Shi go bak di neks wiik. Dem tel ar se dem no du dat de tes. Shi fi go a Oxford Medical. Unu si omoch taim a wies a go op an dong fi notn! Nat tu menshan bos fier! Wen mi ier di stuori, mi tel Annie se mi a go kaal Oxford Medical fi mek shuor dem du di tes.

hypocriteWel, wen mi luk pan di piepa, mi kudn mek out notn we di dakta rait. A pyuur krab tuo. Wa mek? Powa! Fi mek wi nuo se dakta nuo muor dan wi. An wi dis a fi sop it. Plenti a dem dakta tek Hypocritical Oath, nat Hippocratic. Dem lov moni muor dan piipl. No bada mek mi staat pan dem.

Mi tek pikcha a di piepa an iimiel it tu Oxford Medical. Dem nuo ou fi riid krab tuo. A fi dem bizniz dat. An dem du di test. Bot ku pan di prais! We Annie fi get dat de moni? Wi a fi du plenti beta wid elt kier ina dis ya konchri.

Pikni iej nat sopuoz fi stap a 12. Dat no rait. An wi don nuo se Govament kyaahn afuod fi gi evribadi frii elt kier. A pyuur palitiks mek dem mash op di sistim. Uu kyan pie supuoz fi pie. An uu kyaahn pie supuoz fi get elp. Puor piipl kyaahn jos ded so fi notn.

ENGLISH TRANSLATION

POOR PEOPLE JUST HAVE TO DIE!

That’s what my housekeeper Annie said when I told her the cost of the lab test her son has to do: $22,000! She doesn’t make that much in a week. The child used to to go to the Children’s Hospital and she didn’t have to pay for any of the tests. That was up to when he was 12. Last year, he turned 13. According to the mandate of the Children’s Hospital, he’s now an adult. So that’s it.

He started to go to the Spanish Town Hospital. He’s had  kidney problems from birth. And that poor child has suffered so much.   When he was two months’ old, he had to have an operation. And he and his mother have been fighting against the odds.  He’s now in  high school.

The last time he visited the hospital, Annie was referred to the Public Hospital to do a procedure to open up his veins. Because she has to work, she asked a friend to go and make an appointment. She was told that Annie herself had to come. When she did go, she was told that the child also had to come so they could examine his veins before giving him an appointment to do the procedure. So she went back with him another day.

Annie works with me two days each week and that was one of the days she should have come to work.  She went to Public early that morning, hoping to get through in time to still come a work. A little before 11, she called to let me know that she still hadn’t seen a doctor. So I asked her to let me speak with  the person in charge. She didn’t  bother with me. She went and spoke up for  herself.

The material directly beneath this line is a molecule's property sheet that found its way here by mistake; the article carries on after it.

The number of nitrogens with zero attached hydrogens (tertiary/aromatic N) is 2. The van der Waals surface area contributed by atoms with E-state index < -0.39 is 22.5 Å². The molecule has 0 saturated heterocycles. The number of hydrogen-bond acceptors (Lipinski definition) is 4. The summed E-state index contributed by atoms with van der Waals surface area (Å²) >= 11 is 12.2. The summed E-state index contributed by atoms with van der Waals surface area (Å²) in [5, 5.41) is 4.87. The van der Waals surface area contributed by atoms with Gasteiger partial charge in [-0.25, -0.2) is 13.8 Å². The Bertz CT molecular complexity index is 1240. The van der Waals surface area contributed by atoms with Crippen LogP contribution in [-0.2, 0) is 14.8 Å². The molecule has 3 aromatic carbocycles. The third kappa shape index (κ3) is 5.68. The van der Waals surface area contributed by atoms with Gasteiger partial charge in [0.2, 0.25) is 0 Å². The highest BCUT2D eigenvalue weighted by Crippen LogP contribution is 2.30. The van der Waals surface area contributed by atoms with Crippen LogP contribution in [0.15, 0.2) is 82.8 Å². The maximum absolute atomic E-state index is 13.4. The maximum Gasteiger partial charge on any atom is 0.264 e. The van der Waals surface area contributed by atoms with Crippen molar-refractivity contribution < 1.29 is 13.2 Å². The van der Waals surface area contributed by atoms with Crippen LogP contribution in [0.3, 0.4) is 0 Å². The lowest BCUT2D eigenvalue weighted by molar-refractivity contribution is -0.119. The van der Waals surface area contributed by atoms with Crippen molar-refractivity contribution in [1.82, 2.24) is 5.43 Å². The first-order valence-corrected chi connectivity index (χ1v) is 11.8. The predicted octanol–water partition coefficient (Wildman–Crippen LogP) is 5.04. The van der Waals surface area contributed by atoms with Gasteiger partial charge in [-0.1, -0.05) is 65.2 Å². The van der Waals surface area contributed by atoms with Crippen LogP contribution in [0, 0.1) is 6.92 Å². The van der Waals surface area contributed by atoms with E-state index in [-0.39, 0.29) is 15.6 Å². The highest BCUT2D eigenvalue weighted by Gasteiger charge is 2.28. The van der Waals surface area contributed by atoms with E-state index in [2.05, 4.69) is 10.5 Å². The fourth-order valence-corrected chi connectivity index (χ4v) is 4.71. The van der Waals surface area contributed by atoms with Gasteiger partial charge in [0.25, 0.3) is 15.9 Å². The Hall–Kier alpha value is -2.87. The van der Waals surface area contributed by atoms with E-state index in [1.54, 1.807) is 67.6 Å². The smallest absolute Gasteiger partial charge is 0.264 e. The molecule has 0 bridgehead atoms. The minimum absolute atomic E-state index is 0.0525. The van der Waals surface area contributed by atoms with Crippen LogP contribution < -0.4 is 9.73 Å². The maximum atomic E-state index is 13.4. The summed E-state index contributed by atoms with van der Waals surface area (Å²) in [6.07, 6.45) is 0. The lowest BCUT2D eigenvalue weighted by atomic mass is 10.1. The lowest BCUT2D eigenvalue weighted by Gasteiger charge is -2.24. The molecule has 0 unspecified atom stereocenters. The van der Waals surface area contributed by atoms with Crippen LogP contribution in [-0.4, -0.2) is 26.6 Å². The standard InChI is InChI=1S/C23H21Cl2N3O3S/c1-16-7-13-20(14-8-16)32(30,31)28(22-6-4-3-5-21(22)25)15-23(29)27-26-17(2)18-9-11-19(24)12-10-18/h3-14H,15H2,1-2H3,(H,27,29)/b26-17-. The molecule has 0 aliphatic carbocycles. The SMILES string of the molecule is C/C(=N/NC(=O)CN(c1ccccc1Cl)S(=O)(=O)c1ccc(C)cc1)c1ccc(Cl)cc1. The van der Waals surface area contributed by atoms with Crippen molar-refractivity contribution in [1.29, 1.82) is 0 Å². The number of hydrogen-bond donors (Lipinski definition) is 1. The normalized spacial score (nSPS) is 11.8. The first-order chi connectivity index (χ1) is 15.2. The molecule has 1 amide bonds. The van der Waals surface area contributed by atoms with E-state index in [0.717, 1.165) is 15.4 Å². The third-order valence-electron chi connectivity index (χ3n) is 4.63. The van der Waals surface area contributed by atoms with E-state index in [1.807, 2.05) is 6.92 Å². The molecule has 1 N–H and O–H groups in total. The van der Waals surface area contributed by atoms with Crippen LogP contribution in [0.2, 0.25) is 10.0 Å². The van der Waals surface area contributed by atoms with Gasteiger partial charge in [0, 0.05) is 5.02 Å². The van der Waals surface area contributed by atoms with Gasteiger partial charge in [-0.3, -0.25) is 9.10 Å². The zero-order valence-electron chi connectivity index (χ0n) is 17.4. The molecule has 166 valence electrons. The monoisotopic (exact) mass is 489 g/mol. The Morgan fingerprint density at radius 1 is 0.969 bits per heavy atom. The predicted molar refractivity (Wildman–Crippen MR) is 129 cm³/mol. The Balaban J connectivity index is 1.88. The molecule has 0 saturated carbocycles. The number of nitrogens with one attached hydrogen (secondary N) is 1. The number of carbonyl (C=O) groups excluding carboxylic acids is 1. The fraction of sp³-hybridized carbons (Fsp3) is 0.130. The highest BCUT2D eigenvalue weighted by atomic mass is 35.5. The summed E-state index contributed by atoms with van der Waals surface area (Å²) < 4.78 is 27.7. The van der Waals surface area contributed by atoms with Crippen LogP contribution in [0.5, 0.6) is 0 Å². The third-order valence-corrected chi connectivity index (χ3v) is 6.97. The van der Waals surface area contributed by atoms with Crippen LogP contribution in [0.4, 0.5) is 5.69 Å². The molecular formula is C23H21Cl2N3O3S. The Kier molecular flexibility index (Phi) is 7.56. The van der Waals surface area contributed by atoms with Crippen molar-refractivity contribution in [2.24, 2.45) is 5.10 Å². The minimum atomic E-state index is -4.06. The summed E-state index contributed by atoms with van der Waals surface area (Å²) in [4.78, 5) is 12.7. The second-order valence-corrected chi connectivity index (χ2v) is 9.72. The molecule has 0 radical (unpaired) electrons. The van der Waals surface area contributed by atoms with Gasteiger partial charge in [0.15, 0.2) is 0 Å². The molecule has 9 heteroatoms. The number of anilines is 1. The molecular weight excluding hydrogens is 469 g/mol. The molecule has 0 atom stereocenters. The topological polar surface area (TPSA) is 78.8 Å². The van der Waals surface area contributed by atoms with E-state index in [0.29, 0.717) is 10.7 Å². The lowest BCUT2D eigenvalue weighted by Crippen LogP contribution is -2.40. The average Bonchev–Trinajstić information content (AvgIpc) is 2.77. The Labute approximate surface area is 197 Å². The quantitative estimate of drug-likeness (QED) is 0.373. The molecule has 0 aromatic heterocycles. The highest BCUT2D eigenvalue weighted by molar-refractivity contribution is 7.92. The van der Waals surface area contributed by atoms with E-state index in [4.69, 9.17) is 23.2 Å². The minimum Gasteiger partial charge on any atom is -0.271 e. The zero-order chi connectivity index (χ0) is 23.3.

She told me that the doctor who was supposed to examine the child was in theatre. If she hadn’t asked, she wouldn’t have known. Anyhow, another doctor gave her a referral to Apex lab on Molynes Road to do the very same test that should have been done at Public.  And he didn’t even examine the child.

DOCTOR CRAB TOE

By this time, it didn’t make sense for Annie to come to work. She just went straight to Apex. She was told that they don’t do the test there and she was sent to the Winchester Road lab. The following week, she went after work.  She was told that that section closes at 4 o’clock on Fridays.

She went back the following week. They told her that they don’t do the test and sent her Oxford Medical. You see how much time was wasted going up and down all for nothing! Not to mention bus fare! When I heard the story, I told Annie that I was going to call Oxford Medical to make sure they do the test.

hippocratic-oathWell, when I looked at the form, I  couldn’t make out anything the doctor had written. It was pure crab toe. Why? Power! To let us know that  doctors know more than we do. And we just have to  put up with it.  A lot of those doctors have taken the Hypocritical Oath, not Hippocratic. They love money more than people. Don’t let me start on them.